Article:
The United Nations claims that the fight against extreme hunger in Nigeria, particularly in Northern Nigeria, has escalated due to rising energy prices brought on by the elimination of fuel subsidies.
Matthias Schmale, the senior UN humanitarian representative in Nigeria, revealed this on Thursday in Geneva. He said that 700, 000 children under five who are in danger of life-threatening malnutrition, which has doubled in size in the past year, are among the 4,3 million people in Nigeria’s Borno, Adamawa, and Yobe states who are at risk of acute hunger.
“I have been to Borno and the other two states several times. I’ve seen mothers fighting for the lives of their malnourished children in nutrition stabilization centers,” he said.“Those of us who are parents must imagine what it’s like when you cannot ensure your children have enough to eat,” he added. He cautioned that the “catastrophic” scenario is mostly a consequence of more than ten years of insecurity associated with non-State militias, which hinders people from farming and making a living from the land.
He additionally highlighted other side effects such as extreme weather impacts, such as flooding in Nigeria that affected more than 4,4 million people nationwide.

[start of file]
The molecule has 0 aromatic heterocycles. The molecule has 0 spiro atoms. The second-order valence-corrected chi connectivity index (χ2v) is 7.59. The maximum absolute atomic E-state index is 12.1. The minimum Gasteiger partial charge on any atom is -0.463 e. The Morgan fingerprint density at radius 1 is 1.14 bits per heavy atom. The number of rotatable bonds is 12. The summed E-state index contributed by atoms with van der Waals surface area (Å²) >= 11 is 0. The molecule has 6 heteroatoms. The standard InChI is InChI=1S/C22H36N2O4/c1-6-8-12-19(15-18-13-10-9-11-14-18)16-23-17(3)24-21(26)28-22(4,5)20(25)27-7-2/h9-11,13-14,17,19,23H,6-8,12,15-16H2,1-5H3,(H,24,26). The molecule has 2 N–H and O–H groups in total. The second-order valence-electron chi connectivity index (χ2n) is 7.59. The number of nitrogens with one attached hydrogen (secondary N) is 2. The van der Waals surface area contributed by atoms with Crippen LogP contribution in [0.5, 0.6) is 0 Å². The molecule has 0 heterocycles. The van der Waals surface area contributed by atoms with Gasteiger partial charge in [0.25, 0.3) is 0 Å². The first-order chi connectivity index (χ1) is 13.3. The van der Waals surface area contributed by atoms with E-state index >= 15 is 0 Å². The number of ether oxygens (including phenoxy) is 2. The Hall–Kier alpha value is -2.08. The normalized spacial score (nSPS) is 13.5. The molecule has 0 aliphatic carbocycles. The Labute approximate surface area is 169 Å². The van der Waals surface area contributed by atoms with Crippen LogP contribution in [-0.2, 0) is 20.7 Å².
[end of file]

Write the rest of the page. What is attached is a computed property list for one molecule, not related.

The research urged that just 25 percent of the US$1,3 billion in humanitarian aid required for the region has been received so far, noting that the issue has been made worse by the crisis’s escalating cost of food, gasoline, and fertilizers.
In an effort to tackle the nation’s escalating hunger, the World Food Programme (WFP) has unveiled a US$2,5 billion Country Strategic Plan (CSP) for Nigeria. The plan’s main goal is to combat hunger and malnutrition in a few areas, especially in the Northeast and Northwest. The five-year framework (2023-2027) aims to enhance nutrition and attain food security in Nigeria by 2030, which is in line with Sustainable Development Goal 2 (SDG 2).
Additionally, it highlights the significance of gender equality, education, health and wellbeing, and climate action.